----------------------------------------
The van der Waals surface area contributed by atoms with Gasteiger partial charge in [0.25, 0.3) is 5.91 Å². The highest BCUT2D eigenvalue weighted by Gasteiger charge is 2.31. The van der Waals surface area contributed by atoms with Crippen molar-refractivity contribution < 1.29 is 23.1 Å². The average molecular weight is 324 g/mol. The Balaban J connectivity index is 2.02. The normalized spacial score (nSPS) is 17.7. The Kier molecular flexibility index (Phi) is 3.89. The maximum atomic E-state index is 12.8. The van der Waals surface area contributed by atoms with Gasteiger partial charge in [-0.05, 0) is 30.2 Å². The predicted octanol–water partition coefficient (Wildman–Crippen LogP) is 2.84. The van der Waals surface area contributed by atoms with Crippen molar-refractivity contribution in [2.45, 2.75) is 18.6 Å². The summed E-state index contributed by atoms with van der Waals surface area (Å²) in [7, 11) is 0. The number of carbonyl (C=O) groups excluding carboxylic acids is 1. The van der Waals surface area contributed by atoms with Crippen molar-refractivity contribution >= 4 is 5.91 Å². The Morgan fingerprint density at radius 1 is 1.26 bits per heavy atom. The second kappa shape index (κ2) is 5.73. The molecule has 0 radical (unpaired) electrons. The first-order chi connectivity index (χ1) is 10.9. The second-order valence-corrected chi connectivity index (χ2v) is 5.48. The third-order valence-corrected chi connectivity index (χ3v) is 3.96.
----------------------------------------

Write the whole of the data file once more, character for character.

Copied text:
The van der Waals surface area contributed by atoms with Gasteiger partial charge in [0.25, 0.3) is 5.91 Å². The highest BCUT2D eigenvalue weighted by Gasteiger charge is 2.31. The van der Waals surface area contributed by atoms with Crippen molar-refractivity contribution < 1.29 is 23.1 Å². The average molecular weight is 324 g/mol. The Balaban J connectivity index is 2.02. The normalized spacial score (nSPS) is 17.7. The Kier molecular flexibility index (Phi) is 3.89. The maximum atomic E-state index is 12.8. The van der Waals surface area contributed by atoms with Gasteiger partial charge in [-0.05, 0) is 30.2 Å². The predicted octanol–water partition coefficient (Wildman–Crippen LogP) is 2.84. The van der Waals surface area contributed by atoms with Crippen molar-refractivity contribution in [2.45, 2.75) is 18.6 Å². The summed E-state index contributed by atoms with van der Waals surface area (Å²) in [7, 11) is 0. The number of carbonyl (C=O) groups excluding carboxylic acids is 1. The van der Waals surface area contributed by atoms with Crippen molar-refractivity contribution >= 4 is 5.91 Å². The Morgan fingerprint density at radius 1 is 1.26 bits per heavy atom. The second kappa shape index (κ2) is 5.73. The molecule has 0 radical (unpaired) electrons. The first-order chi connectivity index (χ1) is 10.9. The second-order valence-corrected chi connectivity index (χ2v) is 5.48. The third-order valence-corrected chi connectivity index (χ3v) is 3.96.